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6 Free Daily Reflections to Make the Most of Your Advent

Advent is a time to put your faith at the forefont. It’s a time to snuggle up next to the fire and imagine the Baby Jesus snuggled in swaddling clothes in the manger.

It’s a time of anticipation, of waiting for our King, of dreaming of the joy we will have in joining him in Heaven.

I love Advent. It makes me think of crisp cold days, dark nights and a time to burrow. Gone are the busy days of summer, of travel, of activity. It’s a wonderful season to use that burrowing time to renew our faith, remind ourselves of the gift we have been given and reignite that fire lest we be lukewarm for the arrival of our King.

Advent reflections Catholic

While email is NOT my favorite thing (I get WAY too many), I LOVE email about my faith. In fact, I make it part of my daily routine to read my faith emails while taking my dog for a walk :).

Usually that includes reading the USCCB’s email of the daily readings, Bishop Robert Barron’s reflections on the daily readings, the Divine Mercy Daily, Catholic News Agency’s daily round-up and a Mary’s Moms group I am a part of who pray for one another daily.

6 Free & Awesome Advent Reflections and Retreats

With that in mind, here are some wonderful free options to help you make the most of your Advent (which starts Sunday, December 2!), many of them daily or weekly emails. I will be adding a few of these to my daily email readings 🙂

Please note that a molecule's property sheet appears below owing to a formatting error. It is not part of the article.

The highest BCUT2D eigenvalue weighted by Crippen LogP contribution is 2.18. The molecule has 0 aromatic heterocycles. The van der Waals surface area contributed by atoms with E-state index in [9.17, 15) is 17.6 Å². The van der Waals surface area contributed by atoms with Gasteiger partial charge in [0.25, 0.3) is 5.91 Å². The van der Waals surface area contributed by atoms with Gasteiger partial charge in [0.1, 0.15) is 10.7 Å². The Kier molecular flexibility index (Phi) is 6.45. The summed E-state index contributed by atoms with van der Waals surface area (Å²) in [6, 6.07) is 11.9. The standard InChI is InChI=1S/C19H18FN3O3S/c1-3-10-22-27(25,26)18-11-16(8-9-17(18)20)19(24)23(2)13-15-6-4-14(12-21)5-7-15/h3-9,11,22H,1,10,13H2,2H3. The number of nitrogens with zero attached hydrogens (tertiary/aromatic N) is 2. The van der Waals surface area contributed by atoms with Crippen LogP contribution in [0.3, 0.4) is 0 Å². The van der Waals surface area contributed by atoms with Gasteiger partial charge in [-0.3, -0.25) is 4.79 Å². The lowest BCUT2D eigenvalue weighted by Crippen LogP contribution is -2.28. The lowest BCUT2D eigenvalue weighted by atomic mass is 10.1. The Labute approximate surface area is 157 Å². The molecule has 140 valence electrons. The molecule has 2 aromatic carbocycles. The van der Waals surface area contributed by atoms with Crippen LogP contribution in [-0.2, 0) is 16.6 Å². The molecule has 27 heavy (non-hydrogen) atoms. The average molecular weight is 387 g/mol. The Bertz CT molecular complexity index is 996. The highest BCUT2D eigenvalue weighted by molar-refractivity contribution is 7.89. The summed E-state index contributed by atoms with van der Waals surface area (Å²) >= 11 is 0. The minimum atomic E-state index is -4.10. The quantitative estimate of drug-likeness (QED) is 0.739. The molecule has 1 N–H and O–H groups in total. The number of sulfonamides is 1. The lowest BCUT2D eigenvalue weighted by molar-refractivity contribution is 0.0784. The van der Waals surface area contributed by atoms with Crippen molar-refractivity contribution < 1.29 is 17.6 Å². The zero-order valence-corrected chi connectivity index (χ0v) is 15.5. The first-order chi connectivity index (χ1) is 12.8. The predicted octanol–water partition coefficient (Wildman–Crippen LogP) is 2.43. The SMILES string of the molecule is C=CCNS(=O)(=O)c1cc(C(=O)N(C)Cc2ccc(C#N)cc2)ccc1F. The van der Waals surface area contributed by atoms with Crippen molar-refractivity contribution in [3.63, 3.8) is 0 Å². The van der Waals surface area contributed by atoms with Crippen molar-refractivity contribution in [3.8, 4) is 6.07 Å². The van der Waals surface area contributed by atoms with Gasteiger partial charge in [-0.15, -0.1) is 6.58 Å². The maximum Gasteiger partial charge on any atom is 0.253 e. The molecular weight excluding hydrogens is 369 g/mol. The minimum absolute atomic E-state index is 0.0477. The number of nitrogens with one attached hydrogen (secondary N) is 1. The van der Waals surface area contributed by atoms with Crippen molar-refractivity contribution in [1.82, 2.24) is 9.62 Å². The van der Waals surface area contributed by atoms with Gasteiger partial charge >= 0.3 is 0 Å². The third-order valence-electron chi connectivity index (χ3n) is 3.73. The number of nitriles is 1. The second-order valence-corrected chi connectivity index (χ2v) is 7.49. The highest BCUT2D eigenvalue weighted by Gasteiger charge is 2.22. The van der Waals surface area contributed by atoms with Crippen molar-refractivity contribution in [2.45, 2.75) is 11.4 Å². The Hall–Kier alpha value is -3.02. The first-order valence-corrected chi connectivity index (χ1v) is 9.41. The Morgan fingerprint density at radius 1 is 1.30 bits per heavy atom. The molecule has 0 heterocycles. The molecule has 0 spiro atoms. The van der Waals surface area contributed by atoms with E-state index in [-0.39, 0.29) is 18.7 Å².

1. Dynamic Catholic/Matthew Kelly Best Advent Ever

Matthew Kelly was one of my favorite authors early on in my conversion to Catholicism, especially his “Rediscovering Catholicism” book. He has a real gift for explaining Catholicism in ordinary ways that are easy to understand, as well as relating the faith to everyday life. He is a great place to start as a Catholic newbie or for someone who doesn’t like to dive deep into theology.

This series offers his daily reflections on the season of Advent.

2. Bishop Barron’s Daily Reflections

Bishop Robert Barron is my current favorite person to follow when it comes to delving deep into the Catholic faith. The creator of the popular “Catholicism” video series and many wonderful series since, Bishop Barron goes a bit deeper, but does a fantastic job of explaining the theology of Catholicism to the average viewer or reader.

These daily reflections offer his thoughts on the Gospel Reading of the Day in the Catholic Church through Advent and beyond.

3. Advent Online Retreat From Pray More Novenas

Pray More Novenas is a nonprofit with hundreds of thousands of readers, which sends out regular novenas (prayers prayed over nine consecutive days) via email. If you’re the type (like me) who can’t seem to remember to pray a prayer nine days in a row, Pray More Novenas sends it to you via email so you can’t forget! Awesome!

They offer a special Advent retreat with videos from speakers on a variety of topics related to Advent. They do ask for a donation, but if you can’t pay anything, you’re still welcome to register.

4. Carmelite Online Advent Retreat

This retreat is offered from the Carmelite order perspective. They send a lengthy reflection each week that also includes prayers to pray each day.